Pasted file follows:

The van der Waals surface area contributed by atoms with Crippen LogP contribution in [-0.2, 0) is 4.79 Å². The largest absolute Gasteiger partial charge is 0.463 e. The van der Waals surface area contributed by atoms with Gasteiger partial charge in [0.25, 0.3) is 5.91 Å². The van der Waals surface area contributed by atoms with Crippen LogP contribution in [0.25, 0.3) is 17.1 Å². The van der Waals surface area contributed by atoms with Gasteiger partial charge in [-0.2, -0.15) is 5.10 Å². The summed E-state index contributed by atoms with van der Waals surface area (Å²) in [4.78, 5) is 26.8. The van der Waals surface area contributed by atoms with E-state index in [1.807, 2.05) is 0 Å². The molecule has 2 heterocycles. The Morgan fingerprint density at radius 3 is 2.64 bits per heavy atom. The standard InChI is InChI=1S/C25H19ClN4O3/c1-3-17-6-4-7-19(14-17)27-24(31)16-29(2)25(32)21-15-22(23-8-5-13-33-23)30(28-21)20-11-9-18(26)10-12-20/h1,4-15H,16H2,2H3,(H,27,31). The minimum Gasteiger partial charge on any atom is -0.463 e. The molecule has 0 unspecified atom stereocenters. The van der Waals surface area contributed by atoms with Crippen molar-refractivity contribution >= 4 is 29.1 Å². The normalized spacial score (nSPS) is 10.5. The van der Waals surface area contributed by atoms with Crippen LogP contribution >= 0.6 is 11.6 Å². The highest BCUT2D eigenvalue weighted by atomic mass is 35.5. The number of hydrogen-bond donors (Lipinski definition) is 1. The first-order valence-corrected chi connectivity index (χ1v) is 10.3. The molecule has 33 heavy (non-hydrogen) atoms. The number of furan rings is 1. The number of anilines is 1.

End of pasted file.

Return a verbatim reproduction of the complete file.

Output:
The van der Waals surface area contributed by atoms with Crippen LogP contribution in [-0.2, 0) is 4.79 Å². The largest absolute Gasteiger partial charge is 0.463 e. The van der Waals surface area contributed by atoms with Gasteiger partial charge in [0.25, 0.3) is 5.91 Å². The van der Waals surface area contributed by atoms with Crippen LogP contribution in [0.25, 0.3) is 17.1 Å². The van der Waals surface area contributed by atoms with Gasteiger partial charge in [-0.2, -0.15) is 5.10 Å². The summed E-state index contributed by atoms with van der Waals surface area (Å²) in [4.78, 5) is 26.8. The van der Waals surface area contributed by atoms with E-state index in [1.807, 2.05) is 0 Å². The molecule has 2 heterocycles. The Morgan fingerprint density at radius 3 is 2.64 bits per heavy atom. The standard InChI is InChI=1S/C25H19ClN4O3/c1-3-17-6-4-7-19(14-17)27-24(31)16-29(2)25(32)21-15-22(23-8-5-13-33-23)30(28-21)20-11-9-18(26)10-12-20/h1,4-15H,16H2,2H3,(H,27,31). The minimum Gasteiger partial charge on any atom is -0.463 e. The molecule has 0 unspecified atom stereocenters. The van der Waals surface area contributed by atoms with Crippen molar-refractivity contribution >= 4 is 29.1 Å². The normalized spacial score (nSPS) is 10.5. The van der Waals surface area contributed by atoms with Crippen LogP contribution >= 0.6 is 11.6 Å². The highest BCUT2D eigenvalue weighted by atomic mass is 35.5. The number of hydrogen-bond donors (Lipinski definition) is 1. The first-order valence-corrected chi connectivity index (χ1v) is 10.3. The molecule has 33 heavy (non-hydrogen) atoms. The number of furan rings is 1. The number of anilines is 1.